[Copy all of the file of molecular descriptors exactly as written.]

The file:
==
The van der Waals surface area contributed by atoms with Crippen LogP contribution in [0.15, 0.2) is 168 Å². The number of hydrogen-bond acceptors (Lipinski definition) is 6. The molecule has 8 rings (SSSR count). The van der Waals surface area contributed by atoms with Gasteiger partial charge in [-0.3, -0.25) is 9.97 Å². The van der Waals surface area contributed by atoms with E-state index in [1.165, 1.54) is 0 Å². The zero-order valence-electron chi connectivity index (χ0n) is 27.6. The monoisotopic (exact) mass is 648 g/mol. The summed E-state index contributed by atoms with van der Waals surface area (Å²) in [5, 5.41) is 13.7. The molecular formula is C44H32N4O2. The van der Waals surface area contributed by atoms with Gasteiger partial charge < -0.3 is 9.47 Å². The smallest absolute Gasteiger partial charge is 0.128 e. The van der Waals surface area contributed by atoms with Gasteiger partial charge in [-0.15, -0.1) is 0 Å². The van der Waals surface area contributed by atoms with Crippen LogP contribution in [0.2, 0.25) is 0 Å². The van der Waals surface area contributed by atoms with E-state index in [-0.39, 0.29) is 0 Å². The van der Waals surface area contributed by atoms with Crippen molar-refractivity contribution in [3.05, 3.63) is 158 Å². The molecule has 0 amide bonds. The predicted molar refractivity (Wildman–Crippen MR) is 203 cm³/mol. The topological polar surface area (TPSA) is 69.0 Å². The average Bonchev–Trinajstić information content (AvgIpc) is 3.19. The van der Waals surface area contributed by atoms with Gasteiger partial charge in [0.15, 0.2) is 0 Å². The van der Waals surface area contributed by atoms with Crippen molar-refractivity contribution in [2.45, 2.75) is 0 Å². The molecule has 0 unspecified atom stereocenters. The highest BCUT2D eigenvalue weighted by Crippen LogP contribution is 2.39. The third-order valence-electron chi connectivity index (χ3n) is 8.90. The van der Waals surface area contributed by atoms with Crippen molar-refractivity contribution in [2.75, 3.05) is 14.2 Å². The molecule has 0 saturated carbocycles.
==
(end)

The van der Waals surface area contributed by atoms with Crippen LogP contribution in [0.15, 0.2) is 168 Å². The number of hydrogen-bond acceptors (Lipinski definition) is 6. The molecule has 8 rings (SSSR count). The van der Waals surface area contributed by atoms with Gasteiger partial charge in [-0.3, -0.25) is 9.97 Å². The van der Waals surface area contributed by atoms with E-state index in [1.165, 1.54) is 0 Å². The zero-order valence-electron chi connectivity index (χ0n) is 27.6. The monoisotopic (exact) mass is 648 g/mol. The summed E-state index contributed by atoms with van der Waals surface area (Å²) in [5, 5.41) is 13.7. The molecular formula is C44H32N4O2. The van der Waals surface area contributed by atoms with Gasteiger partial charge < -0.3 is 9.47 Å². The smallest absolute Gasteiger partial charge is 0.128 e. The van der Waals surface area contributed by atoms with Gasteiger partial charge in [-0.15, -0.1) is 0 Å². The van der Waals surface area contributed by atoms with Crippen LogP contribution in [0.2, 0.25) is 0 Å². The van der Waals surface area contributed by atoms with E-state index in [-0.39, 0.29) is 0 Å². The van der Waals surface area contributed by atoms with Crippen molar-refractivity contribution in [3.05, 3.63) is 158 Å². The molecule has 0 amide bonds. The predicted molar refractivity (Wildman–Crippen MR) is 203 cm³/mol. The topological polar surface area (TPSA) is 69.0 Å². The average Bonchev–Trinajstić information content (AvgIpc) is 3.19. The van der Waals surface area contributed by atoms with Gasteiger partial charge in [0.15, 0.2) is 0 Å². The van der Waals surface area contributed by atoms with Crippen molar-refractivity contribution in [2.45, 2.75) is 0 Å². The molecule has 0 unspecified atom stereocenters. The highest BCUT2D eigenvalue weighted by Crippen LogP contribution is 2.39. The third-order valence-electron chi connectivity index (χ3n) is 8.90. The van der Waals surface area contributed by atoms with Crippen molar-refractivity contribution in [2.75, 3.05) is 14.2 Å². The molecule has 0 saturated carbocycles.